Relative strength is a measurement used by day-traders to evaluate the performance of a stock. It tells a trader how a stock's price trend compares to trends in the market, an index, or a stock.
Learn what a stock's relative strength is, how to calculate it, and how to use it when trading.
What Is Relative Strength?
A stock's relative strength is its price change, as a percentage, compared to another stock's price change. Using simple math, a trader can view which of two stocks is performing better. It is not a trading indicator but a tool used to help evaluate a stock's performance.
Alternate name: Relative Price Strength
How Do You Calculate Relative Strength?
A stock's trend price is the percent change in price over a period of time. For the formula to be an effective measurement, the period of both elements must be the same, such as one day or one year.
Stock trend price is the percent of change in the stock's price over a period; market price trend is percent change of the total market, an index, an industry or sector over the same period.
Relative strength is calculated by using this formula to compare a stock's price change to a change in market or index prices:
To calculate the relative strength of one stock to another, where N is the first stock and N2 is the stock you're comparing it to:
How Does Relative Strength Work?
A relative price strength of 1.0 reveals that the stocks (or one stock and the market) are performing similarly. If the result is greater than 1.0, the stock you're comparing is outperforming the one you're using as a benchmark. If the result is less than 1.0, it is comparatively underperforming.
For example, consider two oil stocks. Suppose they are both experiencing a rally, but one is up by 2% today, while the other is only up by 1%. Using the formula, 2% divided by 1% is 2.0. The stock with a 2% trend is outperforming the one with a 1% trend.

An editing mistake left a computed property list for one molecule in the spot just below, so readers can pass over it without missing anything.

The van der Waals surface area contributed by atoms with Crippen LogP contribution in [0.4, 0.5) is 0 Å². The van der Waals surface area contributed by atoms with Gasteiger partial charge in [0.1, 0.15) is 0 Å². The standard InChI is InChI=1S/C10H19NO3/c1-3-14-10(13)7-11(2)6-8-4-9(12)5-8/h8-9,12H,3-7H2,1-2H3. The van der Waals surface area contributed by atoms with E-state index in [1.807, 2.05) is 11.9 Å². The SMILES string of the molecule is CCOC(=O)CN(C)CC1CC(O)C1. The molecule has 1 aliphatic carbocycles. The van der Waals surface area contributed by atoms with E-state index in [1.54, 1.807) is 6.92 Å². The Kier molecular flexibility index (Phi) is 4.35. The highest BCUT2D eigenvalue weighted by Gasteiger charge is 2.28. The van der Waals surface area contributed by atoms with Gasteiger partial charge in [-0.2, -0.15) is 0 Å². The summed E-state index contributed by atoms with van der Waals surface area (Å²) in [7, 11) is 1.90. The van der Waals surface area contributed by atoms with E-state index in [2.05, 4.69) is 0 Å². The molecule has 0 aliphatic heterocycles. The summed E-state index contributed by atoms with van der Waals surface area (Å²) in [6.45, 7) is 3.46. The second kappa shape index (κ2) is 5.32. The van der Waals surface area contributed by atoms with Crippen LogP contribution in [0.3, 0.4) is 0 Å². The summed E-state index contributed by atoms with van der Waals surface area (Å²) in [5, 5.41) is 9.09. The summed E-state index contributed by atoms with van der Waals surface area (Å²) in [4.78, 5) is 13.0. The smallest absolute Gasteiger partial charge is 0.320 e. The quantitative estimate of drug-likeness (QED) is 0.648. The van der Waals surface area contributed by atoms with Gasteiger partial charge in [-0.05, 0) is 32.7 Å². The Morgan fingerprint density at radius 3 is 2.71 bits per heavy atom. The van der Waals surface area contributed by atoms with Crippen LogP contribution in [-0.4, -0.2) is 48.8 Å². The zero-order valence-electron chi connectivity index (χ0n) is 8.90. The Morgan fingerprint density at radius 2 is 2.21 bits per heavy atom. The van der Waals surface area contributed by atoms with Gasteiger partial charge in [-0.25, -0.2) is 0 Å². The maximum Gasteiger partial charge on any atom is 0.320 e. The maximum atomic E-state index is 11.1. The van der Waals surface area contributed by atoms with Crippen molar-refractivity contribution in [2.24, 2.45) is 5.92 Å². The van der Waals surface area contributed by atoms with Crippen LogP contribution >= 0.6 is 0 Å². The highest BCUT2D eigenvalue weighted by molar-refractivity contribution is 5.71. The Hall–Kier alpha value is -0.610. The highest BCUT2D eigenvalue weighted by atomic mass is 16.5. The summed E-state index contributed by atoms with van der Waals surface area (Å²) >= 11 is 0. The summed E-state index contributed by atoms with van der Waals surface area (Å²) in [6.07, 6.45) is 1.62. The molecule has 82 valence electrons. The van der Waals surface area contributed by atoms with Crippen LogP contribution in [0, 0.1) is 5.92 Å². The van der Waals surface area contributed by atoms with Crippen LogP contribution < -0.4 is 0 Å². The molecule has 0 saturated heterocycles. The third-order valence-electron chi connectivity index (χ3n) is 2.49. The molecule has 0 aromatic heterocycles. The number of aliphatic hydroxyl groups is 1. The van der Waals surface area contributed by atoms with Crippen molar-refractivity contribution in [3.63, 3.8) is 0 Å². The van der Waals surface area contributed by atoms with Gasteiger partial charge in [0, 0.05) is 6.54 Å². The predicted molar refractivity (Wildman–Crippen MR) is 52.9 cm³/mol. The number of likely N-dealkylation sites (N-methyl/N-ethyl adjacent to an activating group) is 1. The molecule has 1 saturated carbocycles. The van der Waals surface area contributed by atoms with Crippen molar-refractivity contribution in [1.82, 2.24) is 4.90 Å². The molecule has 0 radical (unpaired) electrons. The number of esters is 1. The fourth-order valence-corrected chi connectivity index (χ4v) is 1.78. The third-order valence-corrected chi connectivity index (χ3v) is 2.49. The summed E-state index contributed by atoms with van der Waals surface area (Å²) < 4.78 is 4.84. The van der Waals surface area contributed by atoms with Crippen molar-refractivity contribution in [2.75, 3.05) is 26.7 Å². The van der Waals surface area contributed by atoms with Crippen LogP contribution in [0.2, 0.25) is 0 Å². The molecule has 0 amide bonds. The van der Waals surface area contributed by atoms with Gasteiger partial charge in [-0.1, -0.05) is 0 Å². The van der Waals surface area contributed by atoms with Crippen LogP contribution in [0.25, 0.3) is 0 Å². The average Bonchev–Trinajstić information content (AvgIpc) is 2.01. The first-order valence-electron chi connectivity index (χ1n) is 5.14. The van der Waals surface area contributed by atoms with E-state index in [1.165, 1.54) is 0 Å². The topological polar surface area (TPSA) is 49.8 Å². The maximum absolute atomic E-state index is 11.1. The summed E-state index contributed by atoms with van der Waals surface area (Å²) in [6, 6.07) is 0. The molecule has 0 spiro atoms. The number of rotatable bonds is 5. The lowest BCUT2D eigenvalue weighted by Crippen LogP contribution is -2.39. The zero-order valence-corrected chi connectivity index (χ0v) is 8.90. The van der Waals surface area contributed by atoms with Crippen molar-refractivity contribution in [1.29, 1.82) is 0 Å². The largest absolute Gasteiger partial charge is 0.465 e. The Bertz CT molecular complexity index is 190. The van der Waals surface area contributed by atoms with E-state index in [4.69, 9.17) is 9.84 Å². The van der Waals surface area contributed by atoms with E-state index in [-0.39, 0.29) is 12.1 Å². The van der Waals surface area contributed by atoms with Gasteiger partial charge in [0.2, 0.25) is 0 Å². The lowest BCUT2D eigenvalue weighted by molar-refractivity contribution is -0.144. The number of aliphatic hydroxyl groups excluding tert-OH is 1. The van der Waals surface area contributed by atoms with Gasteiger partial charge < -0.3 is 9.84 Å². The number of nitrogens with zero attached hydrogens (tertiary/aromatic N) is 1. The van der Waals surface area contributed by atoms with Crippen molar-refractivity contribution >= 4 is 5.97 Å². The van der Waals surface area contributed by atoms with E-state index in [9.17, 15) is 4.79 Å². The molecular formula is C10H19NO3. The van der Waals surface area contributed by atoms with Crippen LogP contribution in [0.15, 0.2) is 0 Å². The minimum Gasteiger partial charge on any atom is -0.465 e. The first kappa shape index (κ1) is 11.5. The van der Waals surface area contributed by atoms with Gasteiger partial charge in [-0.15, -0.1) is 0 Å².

This formula works with any similar investment types. If the EUR/USD is up by 1% today, and the GBP/USD is up by 0.5%, then the EUR is relatively stronger than the GBP (1 ÷ .5 = 2).
Relative weakness works the same way. Suppose the Financial Select Sector SPDR Fund (XLF) is down by 3%, while the Energy Select Sector SPDR Fund (XLE) is down by only 1%. XLF would be relatively weak as compared to XLE. In this case, the security with less change is stronger.
To calculate the relative strength of a stock, divide the stock's trend price by the trending price of an index or a comparative stock.
Limitations of Relative Strength
Using relative strength is not a strategy in and of itself. It is a tool to help you find good trade candidates for your tested and established trading strategy. You can focus on buying relatively strong stocks, and selling or shorting relatively weak stocks, with your strategy.
For example, when major market indexes are moving up, it can be advantageous to trade in sectors and stocks showing more significant gains. When the market indexes are moving down, you might want to be trading in the sectors and stocks that are showing more significant losses.
The limitations present themselves when you're trading in one direction, and the market suddenly reverses on you. You'll need to be prepared for the occurrence and implement your strategy to respond to fluctuations.
What It Means for Individual Investors
There are a few basic guidelines for day trading using relative strength or weakness:
- Short the weakest stocks, and go long on the strongest.
- Establish entry and exit criteria; relative strength is about strong movement and trends, and you don't want to exceed your limits.
Shorting a weak stock involves borrowing it from a broker and selling it, hoping that that the price will fall even more so you can repurchase it at a lower price. Going long involves purchasing a stock and holding it to sell it at a higher price.
Trading with relative strength requires a strategy. Don't randomly buy a strong stock. You still need to follow a trading plan that defines how and where you will enter, how you will control risk, your position size, and how you will exit. Relative strength gives you an idea of good assets to use in your trades.
- Relative strength is comparing two investments, or one investment and a benchmark.
- The tool compares trending price changes to each other.
- Relative strength is a tool used to evaluate stocks, not an indicator to buy or sell one.
- Your trading strategy should include evaluating a stock's relative strength along with other trading tools.